Anthony  D  Buckley

'The frustrations of fieldwork’


Ulster Folk and Transport Museum Year Book 1978-79, Ulster Folk and Transport Museum, Cultra. 1980



IT was a cold day in January and the third day of a successful fieldtrip and I had collected much information on cures. Only half an hour earlier, I had been drinking warm tea by a farmhouse fire. Now snow was on the ground, and, though the roads were free from ice, the car heater was unable to prevent the cold rising from my leaden feet.

I had heard the name of the woman I shall call Sarah McKenna from a number of people, though no one could tell me precisely where she lived. Her's was not an ordinary cure—she was not a seventh daughter or a posthumous child or anything of that sort. She had a relic of a saint (accounts differed as to what it was) and it had miraculous powers.

This was not the first time I had looked for Sarah McKenna. Two days earlier I had knocked on the door of two farmhouses on the same road – the only two I could find—but there had been no one there. On the point of going in search of a more accessible source of information I had spied a third house and had had a long conversation with a farmer in the open air. He was most helpful in other topics but could do no more than point down the long hilly road to where he thought Sarah lived.

The next day, I found the occupants of one of the two farmhouses who gave me the information I sought. The directions were, as it turned out, as precise as they could have been. But they were not easy to follow. As instructed, I drove down the hill from the farmhouse and then up another hill. There I would find a gate. Actually there were three such gates and I began to doubt whether I had found the right hill. I was to stand on the gate and look for a derelict car. As I did so, the wind blew through my thick clothes. Yes, there was the derelict car.

I picked my way carefully over the icy slope. There were in fact several vehicles of various sorts dumped at the bottom of the field. At the driving wheel of one sat a large goat observing me with an intelligent lack of interest. In others were chickens and a dog.

At last, the farmhouse. After my second knock, the door opened slightly and a man slipped out, closing it behind him. He looked away from me as he spoke, his voice hesitant and repetitive. She's not at home,' he said half to himself, Not at home. She's at the Creamery in town. . . at the Creamery. . .' His voice kept trailing away. I asked him about the cure. ' Oh yes,' he said doubtfully, Oh yes. She's got a relic. . . she's got a relic,' Another idea struck him, People come here on Sundays, on Sundays.' The sad, painful eyes stared out into the farmyard. ‘Perhaps I'd better come back tomorrow,' I said. ‘Will she be here at 12.00 o'clock?'  ‘Yes, 12.00 o'clock tomorrow,' he said, ‘12.00 o'clock tomorrow.'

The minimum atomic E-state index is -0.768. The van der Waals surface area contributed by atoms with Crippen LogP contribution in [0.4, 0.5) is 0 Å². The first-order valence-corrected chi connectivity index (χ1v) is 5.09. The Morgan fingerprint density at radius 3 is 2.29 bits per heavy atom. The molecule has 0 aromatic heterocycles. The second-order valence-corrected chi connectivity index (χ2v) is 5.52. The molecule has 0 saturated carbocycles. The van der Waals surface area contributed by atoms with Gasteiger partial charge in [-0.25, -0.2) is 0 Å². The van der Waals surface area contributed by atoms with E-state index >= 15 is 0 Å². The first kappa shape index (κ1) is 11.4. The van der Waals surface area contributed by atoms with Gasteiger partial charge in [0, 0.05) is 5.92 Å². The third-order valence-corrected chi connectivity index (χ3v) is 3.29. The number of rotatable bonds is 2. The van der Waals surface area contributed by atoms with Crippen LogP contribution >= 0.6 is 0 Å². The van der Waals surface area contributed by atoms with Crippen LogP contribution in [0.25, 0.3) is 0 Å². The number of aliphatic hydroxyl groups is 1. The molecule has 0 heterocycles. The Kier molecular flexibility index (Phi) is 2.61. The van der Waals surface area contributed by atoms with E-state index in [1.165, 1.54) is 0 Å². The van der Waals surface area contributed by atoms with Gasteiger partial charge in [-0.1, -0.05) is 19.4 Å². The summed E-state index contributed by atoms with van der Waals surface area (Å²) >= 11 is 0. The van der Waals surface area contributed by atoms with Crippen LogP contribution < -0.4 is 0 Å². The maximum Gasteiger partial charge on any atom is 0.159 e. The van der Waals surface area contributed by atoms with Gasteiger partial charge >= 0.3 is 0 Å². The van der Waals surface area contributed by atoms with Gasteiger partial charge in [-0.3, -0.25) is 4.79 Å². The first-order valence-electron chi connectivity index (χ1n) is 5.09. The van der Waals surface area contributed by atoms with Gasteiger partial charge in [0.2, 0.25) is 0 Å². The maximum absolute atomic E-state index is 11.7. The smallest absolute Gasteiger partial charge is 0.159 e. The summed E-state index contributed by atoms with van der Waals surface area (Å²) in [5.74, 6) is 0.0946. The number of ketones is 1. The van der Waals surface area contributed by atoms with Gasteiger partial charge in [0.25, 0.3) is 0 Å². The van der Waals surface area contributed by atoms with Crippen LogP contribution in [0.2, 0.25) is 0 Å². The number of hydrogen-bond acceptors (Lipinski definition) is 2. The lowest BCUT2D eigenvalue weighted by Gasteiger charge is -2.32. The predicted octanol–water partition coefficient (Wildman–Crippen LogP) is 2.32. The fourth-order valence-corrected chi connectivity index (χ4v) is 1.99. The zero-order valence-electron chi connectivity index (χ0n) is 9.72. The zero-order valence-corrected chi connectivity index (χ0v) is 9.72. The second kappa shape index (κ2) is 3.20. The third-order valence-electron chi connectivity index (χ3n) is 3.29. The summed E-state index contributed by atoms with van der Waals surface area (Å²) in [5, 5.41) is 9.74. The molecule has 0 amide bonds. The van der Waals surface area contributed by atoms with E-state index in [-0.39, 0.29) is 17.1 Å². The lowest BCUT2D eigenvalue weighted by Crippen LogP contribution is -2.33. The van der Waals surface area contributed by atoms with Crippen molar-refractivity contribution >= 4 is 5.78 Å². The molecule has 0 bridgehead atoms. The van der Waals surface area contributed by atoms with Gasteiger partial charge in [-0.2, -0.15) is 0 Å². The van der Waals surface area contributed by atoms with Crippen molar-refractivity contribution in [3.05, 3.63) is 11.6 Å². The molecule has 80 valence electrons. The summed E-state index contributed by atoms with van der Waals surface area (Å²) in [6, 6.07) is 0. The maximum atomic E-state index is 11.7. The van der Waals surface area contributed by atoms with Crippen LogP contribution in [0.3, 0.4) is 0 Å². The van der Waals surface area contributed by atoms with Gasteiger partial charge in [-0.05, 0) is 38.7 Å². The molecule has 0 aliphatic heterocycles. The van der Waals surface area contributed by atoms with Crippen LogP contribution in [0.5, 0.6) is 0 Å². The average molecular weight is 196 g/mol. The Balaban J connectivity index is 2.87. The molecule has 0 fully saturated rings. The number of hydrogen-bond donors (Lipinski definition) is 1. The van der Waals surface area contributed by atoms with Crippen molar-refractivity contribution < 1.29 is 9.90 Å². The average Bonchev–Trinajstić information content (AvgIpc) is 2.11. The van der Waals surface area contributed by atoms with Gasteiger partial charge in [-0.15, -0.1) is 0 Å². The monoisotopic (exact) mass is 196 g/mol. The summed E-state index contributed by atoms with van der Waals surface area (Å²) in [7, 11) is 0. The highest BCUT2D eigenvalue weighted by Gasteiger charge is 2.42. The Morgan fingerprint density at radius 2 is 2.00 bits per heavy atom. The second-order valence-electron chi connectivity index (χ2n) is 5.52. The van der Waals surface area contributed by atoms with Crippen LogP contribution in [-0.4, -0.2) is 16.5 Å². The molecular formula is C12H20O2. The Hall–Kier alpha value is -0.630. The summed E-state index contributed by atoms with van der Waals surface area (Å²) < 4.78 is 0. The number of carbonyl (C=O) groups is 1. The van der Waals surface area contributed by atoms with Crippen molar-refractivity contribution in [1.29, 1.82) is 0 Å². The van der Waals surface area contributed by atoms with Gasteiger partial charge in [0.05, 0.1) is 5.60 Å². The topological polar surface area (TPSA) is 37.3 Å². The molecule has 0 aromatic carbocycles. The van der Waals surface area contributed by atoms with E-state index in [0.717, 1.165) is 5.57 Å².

Thus it was the third day's search which brought me to the house of Sarah McKenna. The ground was softer now and walking was easier. There was, I noted, not even a useable track from the road to the house. The goat was no longer driving his car. Sarah McKenna, a small, wiry old lady was straining to carry a heavy pail of milk from an incongruously clean dairy. Her eyes looked at me with suspicion. ' What do you want ?' she asked sharply. I told her I was in­vestigating cures and I had heard that she had a cure.

'Why don't you people mind your own business,' she said straightening up and looking hard at me. ' I don't care what people say about me. I want to be left alone.' You don't have to tell me anything that you don't want to,' I said gently. But she was not to be pacified. I help people who come here needing help,' she said, but I'm a hardworking girl. And I don't want to be pestered. What I do in my own house is my own affair and I won't have people asking me questions, or talking about me, or writing things about me.'

I found myself smiling at this slight old lady. I agreed with her wholeheartedly. I had no desire to intrude. Why indeed should she tell me something if she did not want to?

For an instant, her gaze faltered and she seemed sorry to have spoken so harshly. But the words had been said and she could not retract. I said what a nice day it was, for the sun was shining and the last of the mist was rising out of the valley. We parted regretfully, each knowing that we would have enjoyed our conversation.

As I walked back, I felt a great friendliness towards the old lady who had been so rude. I could afford to be philosophical because the rest of my trip had been successful and my notebook was full. Maybe she had struck a blow for humanity against the growing army of researchers. Perhaps she had taken a revenge for the multitude of informants who had given me so much and received so little. I pondered a while as I sat in my car. Then I burst out laughing and picked up my notebook. Who should I see next?